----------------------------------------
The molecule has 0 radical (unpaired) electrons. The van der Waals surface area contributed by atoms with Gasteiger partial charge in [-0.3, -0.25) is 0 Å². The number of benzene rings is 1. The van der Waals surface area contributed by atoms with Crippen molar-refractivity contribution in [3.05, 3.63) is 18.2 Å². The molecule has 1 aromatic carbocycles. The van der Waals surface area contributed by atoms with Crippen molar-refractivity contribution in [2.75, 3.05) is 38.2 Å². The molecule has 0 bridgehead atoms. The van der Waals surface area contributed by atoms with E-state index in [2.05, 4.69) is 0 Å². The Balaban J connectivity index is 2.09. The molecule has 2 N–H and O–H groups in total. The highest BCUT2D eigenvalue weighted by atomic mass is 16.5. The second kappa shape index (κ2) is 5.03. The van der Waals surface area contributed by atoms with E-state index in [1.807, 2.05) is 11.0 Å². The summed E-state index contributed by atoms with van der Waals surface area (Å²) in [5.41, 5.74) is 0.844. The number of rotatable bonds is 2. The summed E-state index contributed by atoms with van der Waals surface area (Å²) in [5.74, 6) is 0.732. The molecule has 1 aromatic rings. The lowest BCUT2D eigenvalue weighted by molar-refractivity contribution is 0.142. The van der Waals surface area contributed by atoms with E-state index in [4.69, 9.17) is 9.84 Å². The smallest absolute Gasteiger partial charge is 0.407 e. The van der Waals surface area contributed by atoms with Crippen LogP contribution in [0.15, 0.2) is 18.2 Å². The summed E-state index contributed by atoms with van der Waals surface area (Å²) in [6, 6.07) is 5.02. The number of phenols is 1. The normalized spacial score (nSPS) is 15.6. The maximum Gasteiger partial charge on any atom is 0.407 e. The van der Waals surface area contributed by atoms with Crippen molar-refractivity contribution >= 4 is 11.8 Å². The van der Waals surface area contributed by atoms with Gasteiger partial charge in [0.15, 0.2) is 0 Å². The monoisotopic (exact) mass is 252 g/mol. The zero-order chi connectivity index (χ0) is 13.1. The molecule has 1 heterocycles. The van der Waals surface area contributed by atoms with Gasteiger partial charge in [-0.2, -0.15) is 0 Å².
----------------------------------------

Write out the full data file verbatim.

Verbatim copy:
The molecule has 0 radical (unpaired) electrons. The van der Waals surface area contributed by atoms with Gasteiger partial charge in [-0.3, -0.25) is 0 Å². The number of benzene rings is 1. The van der Waals surface area contributed by atoms with Crippen molar-refractivity contribution in [3.05, 3.63) is 18.2 Å². The molecule has 1 aromatic carbocycles. The van der Waals surface area contributed by atoms with Crippen molar-refractivity contribution in [2.75, 3.05) is 38.2 Å². The molecule has 0 bridgehead atoms. The van der Waals surface area contributed by atoms with E-state index in [2.05, 4.69) is 0 Å². The Balaban J connectivity index is 2.09. The molecule has 2 N–H and O–H groups in total. The highest BCUT2D eigenvalue weighted by atomic mass is 16.5. The second kappa shape index (κ2) is 5.03. The van der Waals surface area contributed by atoms with E-state index in [1.807, 2.05) is 11.0 Å². The summed E-state index contributed by atoms with van der Waals surface area (Å²) in [5.41, 5.74) is 0.844. The number of rotatable bonds is 2. The summed E-state index contributed by atoms with van der Waals surface area (Å²) in [5.74, 6) is 0.732. The molecule has 1 aromatic rings. The lowest BCUT2D eigenvalue weighted by molar-refractivity contribution is 0.142. The van der Waals surface area contributed by atoms with E-state index in [4.69, 9.17) is 9.84 Å². The smallest absolute Gasteiger partial charge is 0.407 e. The van der Waals surface area contributed by atoms with Crippen LogP contribution in [0.15, 0.2) is 18.2 Å². The summed E-state index contributed by atoms with van der Waals surface area (Å²) in [6, 6.07) is 5.02. The number of phenols is 1. The normalized spacial score (nSPS) is 15.6. The maximum Gasteiger partial charge on any atom is 0.407 e. The van der Waals surface area contributed by atoms with Crippen molar-refractivity contribution >= 4 is 11.8 Å². The van der Waals surface area contributed by atoms with Gasteiger partial charge in [0.15, 0.2) is 0 Å². The monoisotopic (exact) mass is 252 g/mol. The zero-order chi connectivity index (χ0) is 13.1. The molecule has 1 heterocycles. The van der Waals surface area contributed by atoms with Gasteiger partial charge in [-0.2, -0.15) is 0 Å².